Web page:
The motif of return shapes the narrative on multiple levels: return to the farm; to trauma; to adventurous young love; to absence; and, most powerfully, to desire. The epigraph of Cavafy’s ‘Return’ celebrates how ‘the memory of the body’, or as MacKellar demonstrates, the body’s memory, desires:
MacKellar resists and succumbs to the return of her dead lover whom she recognizes in every cell of her body yet fights with her rational mind. She wonders why he has returned to her after years of absence. Perhaps the act of writing their story has returned him to her, excoriating her barely-patched wounds as a necessary step towards eventual healing. Perhaps she needs to resurrect him, to take him back into her life so she can work out some way to let him go.
MacKellar never saw her husband’s body. She could not participate fully in his funeral, seeming rather to ‘float some way above the crush of weeping people’ (122). Even when he returns in dreams to her bed or is glimpsed disappearing through a crowd she never sees his face. Late in the memoir she recounts a dream from the night he died in which she, as an Orphic figure, dives down into his underworld and sees him one last time. Unlike Orpheus she understands the need to leave him there in peace and so turns and comes back to the world of the living without a backward glance. Unfortunately dream logic holds little sway in the real world and he continues to rise up and to possess her. MacKellar reaches a point where she needs to stop his return in order to regain control of her life and ‘face a future without him’ (46). She has to ‘shed’ herself of him, to ‘peel him layer by layer, off my body’ (46) and ‘place him piece by painful piece on the ground’ (47). She writes: ‘I’m screaming as I do this. Can you hear me? It hurts so much to leave him behind’ (46).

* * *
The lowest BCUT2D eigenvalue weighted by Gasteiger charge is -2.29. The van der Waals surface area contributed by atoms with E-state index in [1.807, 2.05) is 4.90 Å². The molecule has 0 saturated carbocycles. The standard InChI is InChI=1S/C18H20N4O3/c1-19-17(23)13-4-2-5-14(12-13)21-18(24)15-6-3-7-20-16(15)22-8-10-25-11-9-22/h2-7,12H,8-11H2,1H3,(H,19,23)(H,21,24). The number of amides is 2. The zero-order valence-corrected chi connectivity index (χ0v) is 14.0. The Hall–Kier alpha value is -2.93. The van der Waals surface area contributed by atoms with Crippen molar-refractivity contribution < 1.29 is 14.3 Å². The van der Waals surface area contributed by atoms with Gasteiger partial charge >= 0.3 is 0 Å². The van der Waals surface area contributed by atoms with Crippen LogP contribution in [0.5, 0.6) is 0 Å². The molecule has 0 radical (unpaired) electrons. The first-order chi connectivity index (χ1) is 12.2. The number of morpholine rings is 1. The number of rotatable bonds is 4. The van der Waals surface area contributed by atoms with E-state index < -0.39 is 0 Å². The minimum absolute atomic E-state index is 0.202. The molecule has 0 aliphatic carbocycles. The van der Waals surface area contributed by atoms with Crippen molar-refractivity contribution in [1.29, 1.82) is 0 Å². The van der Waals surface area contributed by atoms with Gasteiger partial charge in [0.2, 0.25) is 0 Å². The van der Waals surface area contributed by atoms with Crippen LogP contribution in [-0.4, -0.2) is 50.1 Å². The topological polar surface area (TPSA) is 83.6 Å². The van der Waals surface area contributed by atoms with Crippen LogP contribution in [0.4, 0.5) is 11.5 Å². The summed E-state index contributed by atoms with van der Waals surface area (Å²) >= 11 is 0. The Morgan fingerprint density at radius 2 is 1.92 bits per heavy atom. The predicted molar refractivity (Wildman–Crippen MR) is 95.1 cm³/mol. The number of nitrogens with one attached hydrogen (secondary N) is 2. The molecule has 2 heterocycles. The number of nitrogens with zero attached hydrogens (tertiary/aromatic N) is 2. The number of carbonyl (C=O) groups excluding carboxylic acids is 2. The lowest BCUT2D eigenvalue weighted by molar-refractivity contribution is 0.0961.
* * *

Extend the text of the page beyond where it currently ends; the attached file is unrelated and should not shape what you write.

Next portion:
The time of these dream worlds and the now of narrative time interact to affirm yet again the truth of Lewis’ observation that in grief ‘nothing stays put’. Grief is cyclic and surprising, never chronological. The memoir opens with a familiar scene of the school swimming carnival. MacKellar’s tone is punchy and relaxed. Ironically she boasts about her abilities as a timekeeper moments before she drops through and out of time while marshalling the Father’s Race. We are told it is four years since her husband died but linear time has little meaning in this narrative of grief apart from marking the childrens’ birthdays. Time, in When it Rains, is measured predominantly by seasons not clocks. Even MacKellar’s university leave of absence is to finish at the end of summer.
MacKellar’s doctoral thesis and subsequent book Core of My Heart, My Country (2004) explore how pioneer Australian and Canadian women survived by adapting to their environments. It is no surprise that she undergoes a gradual transformation through returning to the country, to a working farm attuned to the rhythms of nature. The farm feels the effects of climate vandalism but is also steeped in beauty. MacKellar recognizes aspects of her own predicament in the natural world: eventually the ‘widowed’ duck is taken into the fold; the blind ewe manages through intuition to accommodate herself to her surroundings; and the lonely lamb negotiates a path through solitude. Importantly, her children learn to displace sorrow and silence with an earthy reality. Farm life teaches them about the natural cycles of death and new life; treasured animals are killed, sometimes violently, but foals are born in the shimmering morning mist. The sheer beauty of this landscape begins a process of healing for MacKellar.
Like Lewis, MacKellar discovers that grief feels like fear. Whereas Lewis can write that he is ‘not afraid, though the sensation is like being afraid’ (5), MacKellar cannot separate her experiences of fear and grief: ‘where does one start and the other end? I met them together and they are as difficult to separate as muscle from bone’ (61). Having felt safe in her husband’s arms, safe in the life they had constructed together, and safe in her identification as wife, mother, daughter and historian, she is now cast adrift. So too is her terrified daughter until farm duties, the responsibility and mastery of her horses, and country freedom enable her to blossom. MacKellar captures Lottie’s transformation poetically: